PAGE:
Lawsuit filed over New Mexico elk
In some areas of the West, finding an equal balance between wildlife and private land can be tricky and, in New Mexico, the healthy elk herds are angering ranchers and landowners. So much so that a group of eight residents who live near the Gila Forest are suing the New Mexico Department of Game and Fish (NMDGF). Why? Because they say the state “is not protecting them from the ever-growing elk herd destroying their land,” KRQE News 13 reports.
“It’s thousands of dollars because not only do they tear the fences down and eat our feed, we have to replace that feed for our cattle, and like I said, I had 100 head of cattle, my dad had 100 head of cattle on the farm and now I’m down to 22 head,” said Zeno Kiehne, who is one of the plaintiffs on the lawsuit.
Because of the hundreds of elk that traverse this particular acreage, landowners and ranchers say that they are “unable to raise cattle or grow crops” and are “constantly fixing property fences” that the elk have damaged, according to KRQE News 13.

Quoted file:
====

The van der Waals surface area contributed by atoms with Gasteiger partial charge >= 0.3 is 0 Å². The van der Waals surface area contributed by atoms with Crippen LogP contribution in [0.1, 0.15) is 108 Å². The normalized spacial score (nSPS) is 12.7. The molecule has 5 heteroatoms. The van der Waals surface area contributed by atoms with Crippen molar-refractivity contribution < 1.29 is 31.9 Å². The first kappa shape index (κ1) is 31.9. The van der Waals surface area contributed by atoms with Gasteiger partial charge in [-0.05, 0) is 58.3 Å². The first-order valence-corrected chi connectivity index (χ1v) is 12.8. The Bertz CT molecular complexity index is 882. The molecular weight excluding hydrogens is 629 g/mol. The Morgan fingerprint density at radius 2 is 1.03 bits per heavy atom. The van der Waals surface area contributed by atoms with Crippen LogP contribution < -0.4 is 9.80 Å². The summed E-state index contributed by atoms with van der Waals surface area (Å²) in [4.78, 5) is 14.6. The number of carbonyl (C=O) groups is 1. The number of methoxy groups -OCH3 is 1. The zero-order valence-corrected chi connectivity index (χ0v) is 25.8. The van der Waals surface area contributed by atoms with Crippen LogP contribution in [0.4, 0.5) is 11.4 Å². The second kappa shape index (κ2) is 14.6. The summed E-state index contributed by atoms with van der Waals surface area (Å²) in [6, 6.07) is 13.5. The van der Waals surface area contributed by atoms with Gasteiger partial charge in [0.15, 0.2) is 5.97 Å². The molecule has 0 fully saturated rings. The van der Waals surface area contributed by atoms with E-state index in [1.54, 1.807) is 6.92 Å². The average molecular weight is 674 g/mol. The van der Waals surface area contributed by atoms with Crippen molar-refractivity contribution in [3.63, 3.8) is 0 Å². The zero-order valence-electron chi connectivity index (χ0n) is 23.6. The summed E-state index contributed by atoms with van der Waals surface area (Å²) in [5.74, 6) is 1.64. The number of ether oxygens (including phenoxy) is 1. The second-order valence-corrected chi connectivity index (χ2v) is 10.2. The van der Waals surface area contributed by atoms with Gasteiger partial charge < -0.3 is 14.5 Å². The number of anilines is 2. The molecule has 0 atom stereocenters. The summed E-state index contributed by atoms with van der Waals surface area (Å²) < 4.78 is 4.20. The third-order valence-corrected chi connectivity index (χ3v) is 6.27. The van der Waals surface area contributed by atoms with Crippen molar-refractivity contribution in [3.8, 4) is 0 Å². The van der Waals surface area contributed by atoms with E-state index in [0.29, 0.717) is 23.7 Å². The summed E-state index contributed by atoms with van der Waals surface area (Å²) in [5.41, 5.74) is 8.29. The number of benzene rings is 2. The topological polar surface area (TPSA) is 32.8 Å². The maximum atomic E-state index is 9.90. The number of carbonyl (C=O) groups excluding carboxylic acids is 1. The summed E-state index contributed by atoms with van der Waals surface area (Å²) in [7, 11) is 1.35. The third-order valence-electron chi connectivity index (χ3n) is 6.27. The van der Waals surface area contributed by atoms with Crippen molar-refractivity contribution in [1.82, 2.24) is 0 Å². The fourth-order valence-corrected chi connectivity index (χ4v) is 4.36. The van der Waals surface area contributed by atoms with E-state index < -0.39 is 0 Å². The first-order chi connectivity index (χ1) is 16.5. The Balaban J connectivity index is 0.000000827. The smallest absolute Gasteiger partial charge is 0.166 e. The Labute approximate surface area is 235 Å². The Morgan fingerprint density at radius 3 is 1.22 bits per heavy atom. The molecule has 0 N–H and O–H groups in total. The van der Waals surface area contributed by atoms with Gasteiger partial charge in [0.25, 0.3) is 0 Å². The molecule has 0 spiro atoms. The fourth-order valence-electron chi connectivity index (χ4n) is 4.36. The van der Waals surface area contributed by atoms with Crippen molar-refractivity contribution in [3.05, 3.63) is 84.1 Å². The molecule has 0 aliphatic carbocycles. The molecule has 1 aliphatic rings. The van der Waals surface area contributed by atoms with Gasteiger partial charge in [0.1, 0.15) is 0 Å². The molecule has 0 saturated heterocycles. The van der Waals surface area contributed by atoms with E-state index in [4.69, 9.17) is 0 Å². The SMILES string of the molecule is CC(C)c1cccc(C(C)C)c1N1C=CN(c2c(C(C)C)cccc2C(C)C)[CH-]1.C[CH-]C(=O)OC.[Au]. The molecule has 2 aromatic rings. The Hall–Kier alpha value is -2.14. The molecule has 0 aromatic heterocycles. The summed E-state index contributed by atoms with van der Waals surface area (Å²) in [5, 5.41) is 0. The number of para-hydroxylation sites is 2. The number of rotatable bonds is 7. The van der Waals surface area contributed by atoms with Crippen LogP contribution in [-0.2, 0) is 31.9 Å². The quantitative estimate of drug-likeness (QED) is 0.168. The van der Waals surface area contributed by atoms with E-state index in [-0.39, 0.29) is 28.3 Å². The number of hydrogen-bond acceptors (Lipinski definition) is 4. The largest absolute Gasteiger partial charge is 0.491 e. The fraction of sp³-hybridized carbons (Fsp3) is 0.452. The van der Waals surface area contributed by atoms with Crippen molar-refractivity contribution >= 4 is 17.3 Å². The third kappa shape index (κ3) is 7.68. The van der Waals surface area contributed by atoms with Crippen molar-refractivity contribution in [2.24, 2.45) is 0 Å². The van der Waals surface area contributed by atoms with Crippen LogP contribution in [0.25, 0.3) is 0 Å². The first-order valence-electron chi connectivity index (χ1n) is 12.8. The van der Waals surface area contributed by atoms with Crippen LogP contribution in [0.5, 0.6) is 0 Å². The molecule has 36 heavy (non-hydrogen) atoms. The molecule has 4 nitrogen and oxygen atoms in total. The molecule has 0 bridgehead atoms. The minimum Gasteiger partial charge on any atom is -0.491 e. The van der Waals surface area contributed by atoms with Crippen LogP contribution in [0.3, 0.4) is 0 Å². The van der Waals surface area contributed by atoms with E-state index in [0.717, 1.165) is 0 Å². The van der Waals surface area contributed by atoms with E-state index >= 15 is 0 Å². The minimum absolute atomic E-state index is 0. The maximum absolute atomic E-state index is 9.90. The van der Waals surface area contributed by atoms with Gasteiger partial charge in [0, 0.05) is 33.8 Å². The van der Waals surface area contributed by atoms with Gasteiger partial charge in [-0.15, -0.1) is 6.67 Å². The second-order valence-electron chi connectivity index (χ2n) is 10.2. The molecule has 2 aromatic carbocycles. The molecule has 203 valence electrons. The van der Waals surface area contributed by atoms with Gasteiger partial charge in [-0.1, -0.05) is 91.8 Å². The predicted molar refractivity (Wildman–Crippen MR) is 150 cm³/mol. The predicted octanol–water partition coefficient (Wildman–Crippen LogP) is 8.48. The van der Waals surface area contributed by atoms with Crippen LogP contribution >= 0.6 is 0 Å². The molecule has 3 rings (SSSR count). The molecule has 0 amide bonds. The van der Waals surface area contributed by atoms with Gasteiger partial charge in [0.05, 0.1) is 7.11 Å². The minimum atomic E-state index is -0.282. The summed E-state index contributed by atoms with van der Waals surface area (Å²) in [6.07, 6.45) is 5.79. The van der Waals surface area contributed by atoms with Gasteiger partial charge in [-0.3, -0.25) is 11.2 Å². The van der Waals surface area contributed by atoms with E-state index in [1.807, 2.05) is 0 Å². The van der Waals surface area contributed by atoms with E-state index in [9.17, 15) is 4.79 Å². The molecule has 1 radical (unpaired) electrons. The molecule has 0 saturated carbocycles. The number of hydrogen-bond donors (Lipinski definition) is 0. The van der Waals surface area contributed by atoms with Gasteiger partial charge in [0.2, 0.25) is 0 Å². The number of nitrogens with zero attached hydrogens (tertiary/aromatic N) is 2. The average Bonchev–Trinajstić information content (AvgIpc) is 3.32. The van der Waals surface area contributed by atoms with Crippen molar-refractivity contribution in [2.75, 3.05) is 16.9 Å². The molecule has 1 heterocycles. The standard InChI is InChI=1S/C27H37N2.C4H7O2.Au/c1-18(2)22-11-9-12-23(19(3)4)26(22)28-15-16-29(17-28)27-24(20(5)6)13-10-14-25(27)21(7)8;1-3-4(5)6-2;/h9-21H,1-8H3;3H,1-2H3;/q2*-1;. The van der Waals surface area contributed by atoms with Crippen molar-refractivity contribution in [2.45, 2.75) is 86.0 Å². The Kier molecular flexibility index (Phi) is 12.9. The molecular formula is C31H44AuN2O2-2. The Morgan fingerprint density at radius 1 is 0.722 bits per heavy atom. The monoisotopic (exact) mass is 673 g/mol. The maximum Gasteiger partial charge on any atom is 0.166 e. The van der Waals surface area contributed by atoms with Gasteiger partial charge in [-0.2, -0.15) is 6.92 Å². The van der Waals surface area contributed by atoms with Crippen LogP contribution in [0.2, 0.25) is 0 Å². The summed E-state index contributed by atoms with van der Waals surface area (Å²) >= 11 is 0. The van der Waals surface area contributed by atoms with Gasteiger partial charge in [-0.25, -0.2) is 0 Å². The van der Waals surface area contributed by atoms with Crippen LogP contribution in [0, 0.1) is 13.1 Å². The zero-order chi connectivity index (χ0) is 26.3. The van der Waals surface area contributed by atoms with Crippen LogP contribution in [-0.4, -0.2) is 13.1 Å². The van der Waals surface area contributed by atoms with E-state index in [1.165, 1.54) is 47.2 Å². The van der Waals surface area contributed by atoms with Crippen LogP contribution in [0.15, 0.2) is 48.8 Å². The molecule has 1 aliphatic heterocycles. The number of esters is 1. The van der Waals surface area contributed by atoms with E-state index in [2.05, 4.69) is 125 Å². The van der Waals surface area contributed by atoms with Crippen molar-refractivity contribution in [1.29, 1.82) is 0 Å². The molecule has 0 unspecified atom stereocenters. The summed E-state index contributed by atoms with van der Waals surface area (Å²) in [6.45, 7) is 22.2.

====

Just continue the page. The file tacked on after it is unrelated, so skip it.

However, they have a solution to their problem: using hunters to manage the over-populated elk herds. In fact, in New Mexico, there is a program in place called the EPLUS program that allows for special private land elk licenses for impacted landowners; however, the program requires NMDGF approval.
And NMDGF has denied the request put forth by these individuals.
According to KRQE News 13, one landowner “has been denied every year for the last 16 years.” Those in favor of the EPLUS program say that it would not only help reduce the current herd (and decrease agricultural depredation), but also give them all the ability to “make some money off of the potential hunts.”
“Well you can sell those permits anywhere from $10,000 to $18,000 is what they’re going for, in the 16D permits which I’m in the unit. That would help fix fences and help me buy feed,” said Kiehne.
The current lawsuit seeks restitution for the damages to their land and “to give the property owners money for basically taking their land without compensation,” according to KRQE News 13.